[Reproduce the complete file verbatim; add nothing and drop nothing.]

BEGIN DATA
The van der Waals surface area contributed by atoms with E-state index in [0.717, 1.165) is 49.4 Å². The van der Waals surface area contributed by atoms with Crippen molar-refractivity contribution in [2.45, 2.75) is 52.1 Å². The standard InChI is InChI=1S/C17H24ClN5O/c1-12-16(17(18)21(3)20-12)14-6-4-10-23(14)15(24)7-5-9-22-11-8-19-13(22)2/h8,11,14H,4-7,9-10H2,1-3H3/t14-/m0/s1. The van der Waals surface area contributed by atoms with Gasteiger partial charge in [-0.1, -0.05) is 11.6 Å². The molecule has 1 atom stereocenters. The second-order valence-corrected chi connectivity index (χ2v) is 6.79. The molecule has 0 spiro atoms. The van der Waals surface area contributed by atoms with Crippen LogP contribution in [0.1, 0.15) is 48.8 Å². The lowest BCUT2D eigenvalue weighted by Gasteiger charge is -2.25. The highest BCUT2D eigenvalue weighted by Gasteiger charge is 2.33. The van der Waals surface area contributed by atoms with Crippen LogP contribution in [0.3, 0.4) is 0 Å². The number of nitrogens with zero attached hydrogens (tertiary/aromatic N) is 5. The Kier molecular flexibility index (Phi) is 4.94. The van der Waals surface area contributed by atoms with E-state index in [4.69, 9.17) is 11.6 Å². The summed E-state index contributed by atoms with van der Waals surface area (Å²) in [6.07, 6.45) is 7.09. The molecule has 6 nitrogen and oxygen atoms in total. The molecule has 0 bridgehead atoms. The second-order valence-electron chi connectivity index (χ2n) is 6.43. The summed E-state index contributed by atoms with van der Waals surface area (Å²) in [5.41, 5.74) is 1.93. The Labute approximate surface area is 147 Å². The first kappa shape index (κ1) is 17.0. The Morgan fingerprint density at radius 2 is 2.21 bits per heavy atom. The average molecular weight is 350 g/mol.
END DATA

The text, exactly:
The van der Waals surface area contributed by atoms with E-state index in [0.717, 1.165) is 49.4 Å². The van der Waals surface area contributed by atoms with Crippen molar-refractivity contribution in [2.45, 2.75) is 52.1 Å². The standard InChI is InChI=1S/C17H24ClN5O/c1-12-16(17(18)21(3)20-12)14-6-4-10-23(14)15(24)7-5-9-22-11-8-19-13(22)2/h8,11,14H,4-7,9-10H2,1-3H3/t14-/m0/s1. The van der Waals surface area contributed by atoms with Gasteiger partial charge in [-0.1, -0.05) is 11.6 Å². The molecule has 1 atom stereocenters. The second-order valence-corrected chi connectivity index (χ2v) is 6.79. The molecule has 0 spiro atoms. The van der Waals surface area contributed by atoms with Crippen LogP contribution in [0.1, 0.15) is 48.8 Å². The lowest BCUT2D eigenvalue weighted by Gasteiger charge is -2.25. The highest BCUT2D eigenvalue weighted by Gasteiger charge is 2.33. The van der Waals surface area contributed by atoms with Crippen LogP contribution in [0.3, 0.4) is 0 Å². The number of nitrogens with zero attached hydrogens (tertiary/aromatic N) is 5. The Kier molecular flexibility index (Phi) is 4.94. The van der Waals surface area contributed by atoms with E-state index in [4.69, 9.17) is 11.6 Å². The summed E-state index contributed by atoms with van der Waals surface area (Å²) in [6.07, 6.45) is 7.09. The molecule has 6 nitrogen and oxygen atoms in total. The molecule has 0 bridgehead atoms. The second-order valence-electron chi connectivity index (χ2n) is 6.43. The summed E-state index contributed by atoms with van der Waals surface area (Å²) in [5.41, 5.74) is 1.93. The Labute approximate surface area is 147 Å². The first kappa shape index (κ1) is 17.0. The Morgan fingerprint density at radius 2 is 2.21 bits per heavy atom. The average molecular weight is 350 g/mol.